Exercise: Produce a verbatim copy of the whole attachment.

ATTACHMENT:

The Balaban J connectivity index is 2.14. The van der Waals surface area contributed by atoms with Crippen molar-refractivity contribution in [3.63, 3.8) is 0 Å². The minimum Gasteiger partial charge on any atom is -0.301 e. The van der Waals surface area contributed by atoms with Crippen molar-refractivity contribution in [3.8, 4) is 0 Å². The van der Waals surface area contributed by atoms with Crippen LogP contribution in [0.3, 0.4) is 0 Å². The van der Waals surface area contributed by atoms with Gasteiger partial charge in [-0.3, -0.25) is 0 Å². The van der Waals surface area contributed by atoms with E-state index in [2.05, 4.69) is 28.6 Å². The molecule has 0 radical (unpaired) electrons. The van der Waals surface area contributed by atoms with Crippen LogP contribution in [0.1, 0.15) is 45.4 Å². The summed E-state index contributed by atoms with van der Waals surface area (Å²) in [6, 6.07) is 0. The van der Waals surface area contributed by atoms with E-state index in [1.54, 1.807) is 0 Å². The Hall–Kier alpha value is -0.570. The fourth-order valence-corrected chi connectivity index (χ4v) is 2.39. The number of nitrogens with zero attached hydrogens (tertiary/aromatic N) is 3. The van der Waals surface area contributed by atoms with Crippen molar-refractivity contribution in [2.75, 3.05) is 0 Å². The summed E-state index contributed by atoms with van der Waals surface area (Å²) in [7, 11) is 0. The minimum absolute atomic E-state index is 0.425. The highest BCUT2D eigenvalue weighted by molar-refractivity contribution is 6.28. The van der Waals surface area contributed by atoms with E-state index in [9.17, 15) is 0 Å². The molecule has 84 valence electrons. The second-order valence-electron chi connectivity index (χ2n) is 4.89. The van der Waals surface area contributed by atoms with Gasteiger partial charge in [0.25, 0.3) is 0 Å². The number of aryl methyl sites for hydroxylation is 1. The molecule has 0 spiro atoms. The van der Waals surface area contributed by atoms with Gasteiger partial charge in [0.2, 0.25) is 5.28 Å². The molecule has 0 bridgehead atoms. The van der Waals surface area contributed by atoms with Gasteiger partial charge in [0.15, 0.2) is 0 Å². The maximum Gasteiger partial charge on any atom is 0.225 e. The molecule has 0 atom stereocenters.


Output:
The Balaban J connectivity index is 2.14. The van der Waals surface area contributed by atoms with Crippen molar-refractivity contribution in [3.63, 3.8) is 0 Å². The minimum Gasteiger partial charge on any atom is -0.301 e. The van der Waals surface area contributed by atoms with Crippen molar-refractivity contribution in [3.8, 4) is 0 Å². The van der Waals surface area contributed by atoms with Crippen LogP contribution in [0.3, 0.4) is 0 Å². The van der Waals surface area contributed by atoms with Gasteiger partial charge in [-0.3, -0.25) is 0 Å². The van der Waals surface area contributed by atoms with E-state index in [2.05, 4.69) is 28.6 Å². The molecule has 0 radical (unpaired) electrons. The van der Waals surface area contributed by atoms with Crippen LogP contribution in [0.1, 0.15) is 45.4 Å². The summed E-state index contributed by atoms with van der Waals surface area (Å²) in [6, 6.07) is 0. The van der Waals surface area contributed by atoms with E-state index in [1.54, 1.807) is 0 Å². The Hall–Kier alpha value is -0.570. The fourth-order valence-corrected chi connectivity index (χ4v) is 2.39. The number of nitrogens with zero attached hydrogens (tertiary/aromatic N) is 3. The van der Waals surface area contributed by atoms with Crippen molar-refractivity contribution in [2.75, 3.05) is 0 Å². The summed E-state index contributed by atoms with van der Waals surface area (Å²) in [7, 11) is 0. The minimum absolute atomic E-state index is 0.425. The highest BCUT2D eigenvalue weighted by molar-refractivity contribution is 6.28. The van der Waals surface area contributed by atoms with E-state index in [9.17, 15) is 0 Å². The molecule has 84 valence electrons. The second-order valence-electron chi connectivity index (χ2n) is 4.89. The van der Waals surface area contributed by atoms with Gasteiger partial charge in [0.25, 0.3) is 0 Å². The number of aryl methyl sites for hydroxylation is 1. The molecule has 0 spiro atoms. The van der Waals surface area contributed by atoms with Gasteiger partial charge in [0.2, 0.25) is 5.28 Å². The molecule has 0 bridgehead atoms. The van der Waals surface area contributed by atoms with Gasteiger partial charge in [0.15, 0.2) is 0 Å². The maximum Gasteiger partial charge on any atom is 0.225 e. The molecule has 0 atom stereocenters.